Monday, December 19, 2005

History and "Common Sense" Gun-Banners

How many times have we heard people say they want “common-sense gun control?” Of course, they define it anyway they want. Some people think registration and licensing are “common sense” others think outright handgun bans represent “common sense.” There are those, like me, who think gun control laws are ineffective and repealing almost all of them is “common sense.” There are those who believe its “common sense” to have gun laws at all.

So how do we make sense of all of these positions? Well, the proof’s in the pudding—bans don’t work no matter how many people think they’re “common sense.” For instance, a gun control city like Washington, D.C. has high crime rates while low gun control places like New Hampshire, Vermont, and Idaho have low crime rates. Gun crime hasn’t ended in Great Britain even while handguns were totally banned. Instead of facing reality, gun banners want to close their eyes and ears and continue supporting their “common sense” non-solutions.

Why can’t people learn from history? Take a look at Prohibition in the Untied States. We amended the Constitution to outlaw alcoholic beverages, but that didn’t mean we became sober as preachers.

Americans supported smugglers, turned to “medicinal” whiskey prescribed by doctors, made booze in bathtubs, and did everything else but stop drinking. The respect for law took a nose dive once people realized bootleggers bribed the cops that were supposed to arrest them The quality of alcoholic beverages was unregulated—just because the label said “Canadian Whiskey” didn’t mean you weren’t buying moonshine with a little coal tar added for color. (Click for an article on prohibition).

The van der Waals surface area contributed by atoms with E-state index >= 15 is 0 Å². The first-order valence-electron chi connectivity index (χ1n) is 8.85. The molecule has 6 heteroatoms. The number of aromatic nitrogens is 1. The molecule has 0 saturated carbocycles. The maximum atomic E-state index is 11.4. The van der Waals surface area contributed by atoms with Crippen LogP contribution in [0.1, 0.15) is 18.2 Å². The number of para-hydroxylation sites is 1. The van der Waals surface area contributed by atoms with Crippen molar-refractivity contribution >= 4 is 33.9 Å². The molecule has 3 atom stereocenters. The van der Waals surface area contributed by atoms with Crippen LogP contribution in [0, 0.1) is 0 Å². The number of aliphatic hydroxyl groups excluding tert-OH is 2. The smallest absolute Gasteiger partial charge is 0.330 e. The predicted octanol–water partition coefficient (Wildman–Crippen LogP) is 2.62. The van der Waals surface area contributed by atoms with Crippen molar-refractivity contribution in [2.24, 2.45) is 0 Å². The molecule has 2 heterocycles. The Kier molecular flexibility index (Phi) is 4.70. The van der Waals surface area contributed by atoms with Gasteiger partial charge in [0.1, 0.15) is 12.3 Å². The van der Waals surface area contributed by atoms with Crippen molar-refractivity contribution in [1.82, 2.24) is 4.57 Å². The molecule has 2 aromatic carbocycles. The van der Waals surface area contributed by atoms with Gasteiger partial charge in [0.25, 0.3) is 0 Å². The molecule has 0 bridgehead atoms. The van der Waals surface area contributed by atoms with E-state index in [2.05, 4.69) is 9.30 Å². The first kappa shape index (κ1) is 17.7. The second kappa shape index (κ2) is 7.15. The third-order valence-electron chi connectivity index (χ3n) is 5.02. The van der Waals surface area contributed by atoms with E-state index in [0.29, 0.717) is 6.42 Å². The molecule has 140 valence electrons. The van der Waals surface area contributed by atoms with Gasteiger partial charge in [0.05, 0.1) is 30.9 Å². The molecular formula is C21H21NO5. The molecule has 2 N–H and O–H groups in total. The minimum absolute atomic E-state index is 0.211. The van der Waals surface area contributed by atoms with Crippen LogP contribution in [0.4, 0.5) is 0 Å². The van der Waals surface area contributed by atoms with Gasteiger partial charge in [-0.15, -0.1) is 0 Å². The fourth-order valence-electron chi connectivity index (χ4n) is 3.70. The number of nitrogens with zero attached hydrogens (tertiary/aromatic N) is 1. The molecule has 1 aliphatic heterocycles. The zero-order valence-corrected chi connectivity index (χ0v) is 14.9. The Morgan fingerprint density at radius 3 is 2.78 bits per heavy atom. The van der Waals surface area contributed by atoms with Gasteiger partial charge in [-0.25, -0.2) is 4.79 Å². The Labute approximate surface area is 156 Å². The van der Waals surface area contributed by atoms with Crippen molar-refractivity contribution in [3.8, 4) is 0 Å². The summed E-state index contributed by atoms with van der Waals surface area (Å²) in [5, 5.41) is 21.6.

Take a look at America’s Drug War. No one can say it’s working and I don’t care if you get stoned every day or you won’t take aspirin. Look at the situation. Illicit drugs are freely available. People make methamphetamines out of cough syrup making it harder for valid users to buy over-the-counter medicine. Quality control is dependent only on the mercy of thugs. We have people who buy drugs from street-corner gangsters and figure out doses by trial and error. We’ve filled our prisons with often non-violent drug offenders and released violent criminals to make room for them. Even worse, law enforcement can’t stop it.

The same thing will happen if gun-banners get their way. Smugglers will pack in guns along with drugs. Police and military members will sell guns from arsenals to make a quick and large profit. Machinists will grind guns out of metal stock. Lawmakers and honest cops will try to stem the tide. They’ll institute licenses to buy certain kinds of metal, throw people in jail for possession of one cartridge (already true for people debarred from firearm ownership), and pass increasingly onerous laws.

People will find ways to buy guns at a local street corner much the way people buy drugs now. Quality control will suffer—who would you complain to if the gun blew up in your hand. Society would have no idea what was going on in the black market--anyone with cash would be able to buy. Gun banners will demand even more gun control while murder and gun violence rates rise.

This is not a society I’d like to live in, but it’s as inevitable as night following day. If there’s one thing history teaches it’s that prohibiting something that people want doesn’t work and only leads to many unintended consequences. As George Santayana said, “Those who cannot remember the past are condemned to repeat it.”

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